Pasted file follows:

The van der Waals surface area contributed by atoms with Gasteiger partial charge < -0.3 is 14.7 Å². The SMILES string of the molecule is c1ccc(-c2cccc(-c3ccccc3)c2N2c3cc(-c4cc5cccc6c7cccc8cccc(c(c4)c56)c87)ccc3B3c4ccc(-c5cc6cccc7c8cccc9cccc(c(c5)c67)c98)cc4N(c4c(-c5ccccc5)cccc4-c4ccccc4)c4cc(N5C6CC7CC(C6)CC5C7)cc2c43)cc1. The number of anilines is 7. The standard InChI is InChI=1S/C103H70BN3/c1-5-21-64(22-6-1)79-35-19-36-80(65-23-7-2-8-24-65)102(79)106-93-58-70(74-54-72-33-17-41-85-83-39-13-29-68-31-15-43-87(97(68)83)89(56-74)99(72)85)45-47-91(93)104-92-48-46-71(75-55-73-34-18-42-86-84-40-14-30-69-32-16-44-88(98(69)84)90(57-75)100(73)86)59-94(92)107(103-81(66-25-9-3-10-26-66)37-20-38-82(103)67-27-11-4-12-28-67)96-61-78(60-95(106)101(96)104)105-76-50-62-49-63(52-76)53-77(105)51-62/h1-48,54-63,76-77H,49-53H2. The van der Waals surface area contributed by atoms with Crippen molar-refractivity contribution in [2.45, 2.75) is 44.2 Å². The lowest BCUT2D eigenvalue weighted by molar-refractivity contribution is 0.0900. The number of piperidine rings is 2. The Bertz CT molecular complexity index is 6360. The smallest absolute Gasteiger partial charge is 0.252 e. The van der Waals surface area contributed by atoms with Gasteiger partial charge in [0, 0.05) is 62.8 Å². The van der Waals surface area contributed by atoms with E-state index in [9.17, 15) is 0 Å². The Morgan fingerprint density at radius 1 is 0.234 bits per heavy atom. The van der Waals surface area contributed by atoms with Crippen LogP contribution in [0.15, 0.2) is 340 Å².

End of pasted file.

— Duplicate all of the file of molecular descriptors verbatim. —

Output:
The van der Waals surface area contributed by atoms with Gasteiger partial charge < -0.3 is 14.7 Å². The SMILES string of the molecule is c1ccc(-c2cccc(-c3ccccc3)c2N2c3cc(-c4cc5cccc6c7cccc8cccc(c(c4)c56)c87)ccc3B3c4ccc(-c5cc6cccc7c8cccc9cccc(c(c5)c67)c98)cc4N(c4c(-c5ccccc5)cccc4-c4ccccc4)c4cc(N5C6CC7CC(C6)CC5C7)cc2c43)cc1. The number of anilines is 7. The standard InChI is InChI=1S/C103H70BN3/c1-5-21-64(22-6-1)79-35-19-36-80(65-23-7-2-8-24-65)102(79)106-93-58-70(74-54-72-33-17-41-85-83-39-13-29-68-31-15-43-87(97(68)83)89(56-74)99(72)85)45-47-91(93)104-92-48-46-71(75-55-73-34-18-42-86-84-40-14-30-69-32-16-44-88(98(69)84)90(57-75)100(73)86)59-94(92)107(103-81(66-25-9-3-10-26-66)37-20-38-82(103)67-27-11-4-12-28-67)96-61-78(60-95(106)101(96)104)105-76-50-62-49-63(52-76)53-77(105)51-62/h1-48,54-63,76-77H,49-53H2. The van der Waals surface area contributed by atoms with Crippen molar-refractivity contribution in [2.45, 2.75) is 44.2 Å². The lowest BCUT2D eigenvalue weighted by molar-refractivity contribution is 0.0900. The number of piperidine rings is 2. The Bertz CT molecular complexity index is 6360. The smallest absolute Gasteiger partial charge is 0.252 e. The van der Waals surface area contributed by atoms with Gasteiger partial charge in [0, 0.05) is 62.8 Å². The van der Waals surface area contributed by atoms with E-state index in [9.17, 15) is 0 Å². The Morgan fingerprint density at radius 1 is 0.234 bits per heavy atom. The van der Waals surface area contributed by atoms with Crippen LogP contribution in [0.15, 0.2) is 340 Å².